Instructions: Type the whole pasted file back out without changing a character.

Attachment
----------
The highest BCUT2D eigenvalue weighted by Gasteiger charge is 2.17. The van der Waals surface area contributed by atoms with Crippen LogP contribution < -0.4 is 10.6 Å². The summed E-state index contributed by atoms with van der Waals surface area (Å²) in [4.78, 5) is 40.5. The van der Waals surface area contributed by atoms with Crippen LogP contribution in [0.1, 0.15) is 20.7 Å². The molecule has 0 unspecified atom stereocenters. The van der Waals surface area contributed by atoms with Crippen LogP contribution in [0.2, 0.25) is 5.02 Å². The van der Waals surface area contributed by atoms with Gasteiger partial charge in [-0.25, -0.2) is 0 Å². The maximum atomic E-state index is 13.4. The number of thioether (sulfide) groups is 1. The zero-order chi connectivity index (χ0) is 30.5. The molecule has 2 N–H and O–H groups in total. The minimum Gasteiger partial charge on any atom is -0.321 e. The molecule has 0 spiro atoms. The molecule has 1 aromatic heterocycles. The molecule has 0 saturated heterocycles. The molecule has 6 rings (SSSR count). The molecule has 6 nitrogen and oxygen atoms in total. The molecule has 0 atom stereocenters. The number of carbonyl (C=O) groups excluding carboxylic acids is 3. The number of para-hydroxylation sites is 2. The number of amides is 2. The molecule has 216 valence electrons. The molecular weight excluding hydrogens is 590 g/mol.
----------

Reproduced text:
The highest BCUT2D eigenvalue weighted by Gasteiger charge is 2.17. The van der Waals surface area contributed by atoms with Crippen LogP contribution < -0.4 is 10.6 Å². The summed E-state index contributed by atoms with van der Waals surface area (Å²) in [4.78, 5) is 40.5. The van der Waals surface area contributed by atoms with Crippen LogP contribution in [0.1, 0.15) is 20.7 Å². The molecule has 0 unspecified atom stereocenters. The van der Waals surface area contributed by atoms with Crippen LogP contribution in [0.2, 0.25) is 5.02 Å². The van der Waals surface area contributed by atoms with Gasteiger partial charge in [-0.25, -0.2) is 0 Å². The maximum atomic E-state index is 13.4. The number of thioether (sulfide) groups is 1. The zero-order chi connectivity index (χ0) is 30.5. The molecule has 2 N–H and O–H groups in total. The minimum Gasteiger partial charge on any atom is -0.321 e. The molecule has 0 spiro atoms. The molecule has 1 aromatic heterocycles. The molecule has 0 saturated heterocycles. The molecule has 6 rings (SSSR count). The molecule has 6 nitrogen and oxygen atoms in total. The molecule has 0 atom stereocenters. The number of carbonyl (C=O) groups excluding carboxylic acids is 3. The number of para-hydroxylation sites is 2. The number of amides is 2. The molecule has 216 valence electrons. The molecular weight excluding hydrogens is 590 g/mol.